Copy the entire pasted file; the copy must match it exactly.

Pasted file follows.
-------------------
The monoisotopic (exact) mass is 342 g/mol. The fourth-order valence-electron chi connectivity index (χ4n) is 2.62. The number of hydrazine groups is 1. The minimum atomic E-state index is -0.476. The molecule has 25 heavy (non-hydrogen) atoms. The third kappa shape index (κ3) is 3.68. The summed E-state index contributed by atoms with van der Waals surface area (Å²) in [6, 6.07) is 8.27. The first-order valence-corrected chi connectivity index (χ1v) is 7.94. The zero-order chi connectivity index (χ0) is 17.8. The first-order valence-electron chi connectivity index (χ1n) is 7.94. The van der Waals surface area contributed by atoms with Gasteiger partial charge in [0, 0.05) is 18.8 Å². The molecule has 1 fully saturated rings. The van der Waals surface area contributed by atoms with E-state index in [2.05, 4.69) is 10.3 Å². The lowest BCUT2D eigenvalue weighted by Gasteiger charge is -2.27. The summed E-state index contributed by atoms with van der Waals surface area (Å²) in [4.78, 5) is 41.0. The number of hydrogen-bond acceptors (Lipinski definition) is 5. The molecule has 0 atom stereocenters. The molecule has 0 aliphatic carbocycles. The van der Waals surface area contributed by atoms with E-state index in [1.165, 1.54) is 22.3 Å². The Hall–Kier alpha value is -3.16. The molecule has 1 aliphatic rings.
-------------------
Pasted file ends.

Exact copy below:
The monoisotopic (exact) mass is 342 g/mol. The fourth-order valence-electron chi connectivity index (χ4n) is 2.62. The number of hydrazine groups is 1. The minimum atomic E-state index is -0.476. The molecule has 25 heavy (non-hydrogen) atoms. The third kappa shape index (κ3) is 3.68. The summed E-state index contributed by atoms with van der Waals surface area (Å²) in [6, 6.07) is 8.27. The first-order valence-corrected chi connectivity index (χ1v) is 7.94. The zero-order chi connectivity index (χ0) is 17.8. The first-order valence-electron chi connectivity index (χ1n) is 7.94. The van der Waals surface area contributed by atoms with Gasteiger partial charge in [0, 0.05) is 18.8 Å². The molecule has 1 fully saturated rings. The van der Waals surface area contributed by atoms with E-state index in [2.05, 4.69) is 10.3 Å². The lowest BCUT2D eigenvalue weighted by Gasteiger charge is -2.27. The summed E-state index contributed by atoms with van der Waals surface area (Å²) in [4.78, 5) is 41.0. The number of hydrogen-bond acceptors (Lipinski definition) is 5. The molecule has 0 atom stereocenters. The molecule has 0 aliphatic carbocycles. The van der Waals surface area contributed by atoms with E-state index in [1.165, 1.54) is 22.3 Å². The Hall–Kier alpha value is -3.16. The molecule has 1 aliphatic rings.